1. N. A. Be, J. E. Allen, T. S. Brown, S. N. Gardner, K. S. McLoughlin, J. A. Forsberg, B. C. Kirkup, B. A. Chromy, P. A. Luciw, E. A. Elster, C. J. Jaing. Microbial profiling of combat wound infection through detection microarray and next-generation sequencing. Journal of Clinical Microbiology, 2014; DOI: 10.1128/JCM.00556-14

Cite This Page:

American Society for Microbiology. "Improved identification of war wound infections promises more successful treatment." ScienceDaily. ScienceDaily, 29 May 2014. <www.sciencedaily.com/releases/2014/05/140529142456.htm>.
American Society for Microbiology. (2014, May 29). Improved identification of war wound infections promises more successful treatment. ScienceDaily. Retrieved October 20, 2014 from www.sciencedaily.com/releases/2014/05/140529142456.htm
American Society for Microbiology. "Improved identification of war wound infections promises more successful treatment." ScienceDaily. www.sciencedaily.com/releases/2014/05/140529142456.htm (accessed October 20, 2014).

Share This



More Health & Medicine News

Monday, October 20, 2014

Featured Research

from universities, journals, and other organizations


Featured Videos

from AP, Reuters, AFP, and other news services

Microneedle Patch Promises Painless Pricks

Microneedle Patch Promises Painless Pricks

Reuters - Innovations Video Online (Oct. 18, 2014) Researchers at The National University of Singapore have invented a new microneedle patch that could offer a faster and less painful delivery of drugs such as insulin and painkillers. Video provided by Reuters
Powered by NewsLook.com
Raw: Nurse Nina Pham Arrives in Maryland

Raw: Nurse Nina Pham Arrives in Maryland

AP (Oct. 17, 2014) The first nurse to be diagnosed with Ebola at a Dallas hospital walked down the stairs of an executive jet into an ambulance at an airport in Frederick, Maryland, on Thursday. Pham will be treated at the National Institutes of Health. (Oct. 16) Video provided by AP
Powered by NewsLook.com
Raw: Cruise Ship Returns to US Over Ebola Fears

Raw: Cruise Ship Returns to US Over Ebola Fears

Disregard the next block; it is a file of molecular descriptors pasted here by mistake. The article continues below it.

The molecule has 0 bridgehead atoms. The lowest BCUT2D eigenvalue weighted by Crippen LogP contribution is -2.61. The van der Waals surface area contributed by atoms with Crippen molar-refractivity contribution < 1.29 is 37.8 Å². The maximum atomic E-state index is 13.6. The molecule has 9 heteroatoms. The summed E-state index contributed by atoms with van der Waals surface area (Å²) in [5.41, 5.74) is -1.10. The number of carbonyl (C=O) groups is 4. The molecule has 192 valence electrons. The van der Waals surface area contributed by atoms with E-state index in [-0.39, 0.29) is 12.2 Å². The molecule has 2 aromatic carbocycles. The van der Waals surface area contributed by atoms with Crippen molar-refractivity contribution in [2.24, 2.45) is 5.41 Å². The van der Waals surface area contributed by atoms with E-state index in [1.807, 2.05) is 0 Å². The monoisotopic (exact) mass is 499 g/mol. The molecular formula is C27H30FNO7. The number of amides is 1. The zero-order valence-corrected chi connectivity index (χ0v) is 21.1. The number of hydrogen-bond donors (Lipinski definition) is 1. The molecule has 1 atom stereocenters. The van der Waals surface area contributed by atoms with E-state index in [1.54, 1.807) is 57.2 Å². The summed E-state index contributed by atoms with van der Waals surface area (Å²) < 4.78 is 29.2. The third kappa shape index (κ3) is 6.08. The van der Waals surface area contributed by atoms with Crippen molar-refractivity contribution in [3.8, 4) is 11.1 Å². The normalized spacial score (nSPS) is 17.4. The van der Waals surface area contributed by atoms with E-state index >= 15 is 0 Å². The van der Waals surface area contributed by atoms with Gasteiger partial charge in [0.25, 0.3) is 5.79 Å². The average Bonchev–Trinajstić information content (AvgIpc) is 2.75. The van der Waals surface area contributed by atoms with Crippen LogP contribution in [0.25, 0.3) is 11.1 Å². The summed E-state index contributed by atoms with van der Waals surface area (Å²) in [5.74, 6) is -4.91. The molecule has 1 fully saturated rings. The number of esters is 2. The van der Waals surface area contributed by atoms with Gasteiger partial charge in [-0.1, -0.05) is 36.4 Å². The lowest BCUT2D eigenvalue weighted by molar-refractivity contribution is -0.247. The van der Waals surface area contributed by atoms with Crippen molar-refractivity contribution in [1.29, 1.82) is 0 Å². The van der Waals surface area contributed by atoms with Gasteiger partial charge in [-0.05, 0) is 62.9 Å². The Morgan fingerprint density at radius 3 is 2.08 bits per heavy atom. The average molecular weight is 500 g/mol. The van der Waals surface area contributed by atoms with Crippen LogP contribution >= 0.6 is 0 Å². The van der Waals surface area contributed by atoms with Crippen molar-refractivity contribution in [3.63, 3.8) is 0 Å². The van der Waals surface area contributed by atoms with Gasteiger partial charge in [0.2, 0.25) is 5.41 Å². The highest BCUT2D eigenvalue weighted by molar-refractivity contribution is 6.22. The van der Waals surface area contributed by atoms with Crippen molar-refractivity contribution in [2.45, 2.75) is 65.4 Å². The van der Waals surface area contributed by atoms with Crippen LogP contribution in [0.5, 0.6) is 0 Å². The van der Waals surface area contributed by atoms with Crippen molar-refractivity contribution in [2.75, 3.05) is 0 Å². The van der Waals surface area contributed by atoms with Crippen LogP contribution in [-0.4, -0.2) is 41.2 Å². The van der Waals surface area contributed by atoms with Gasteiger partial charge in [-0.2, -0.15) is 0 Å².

AP (Oct. 17, 2014) A Caribbean cruise ship carrying a Dallas health care worker who is being monitored for signs of the Ebola virus is heading back to Texas, US, after being refused permission to dock in Cozumel, Mexico. (Oct. 17) Video provided by AP
Powered by NewsLook.com
Spanish Govt: Four Suspected Ebola Cases in Spain Test Negative

Spanish Govt: Four Suspected Ebola Cases in Spain Test Negative

AFP (Oct. 17, 2014) All four suspected Ebola cases admitted to hospitals in Spain on Thursday have tested negative for the deadly virus in a first round of tests, the government said Friday. Duration: 00:55 Video provided by AFP
Powered by NewsLook.com

Search ScienceDaily

Number of stories in archives: 140,361

Find with keyword(s):
Enter a keyword or phrase to search ScienceDaily for related topics and research stories.

Save/Print:
Share:

Breaking News:

Strange & Offbeat Stories


Health & Medicine

Mind & Brain

Living & Well

In Other News

... from NewsDaily.com

Science News

Health News

Environment News

Technology News



Save/Print:
Share:

Free Subscriptions


Get the latest science news with ScienceDaily's free email newsletters, updated daily and weekly. Or view hourly updated newsfeeds in your RSS reader:

Get Social & Mobile


Keep up to date with the latest news from ScienceDaily via social networks and mobile apps:

Have Feedback?


Tell us what you think of ScienceDaily -- we welcome both positive and negative comments. Have any problems using the site? Questions?
Mobile: iPhone Android Web
Follow: Facebook Twitter Google+
Subscribe: RSS Feeds Email Newsletters
Latest Headlines Health & Medicine Mind & Brain Space & Time Matter & Energy Computers & Math Plants & Animals Earth & Climate Fossils & Ruins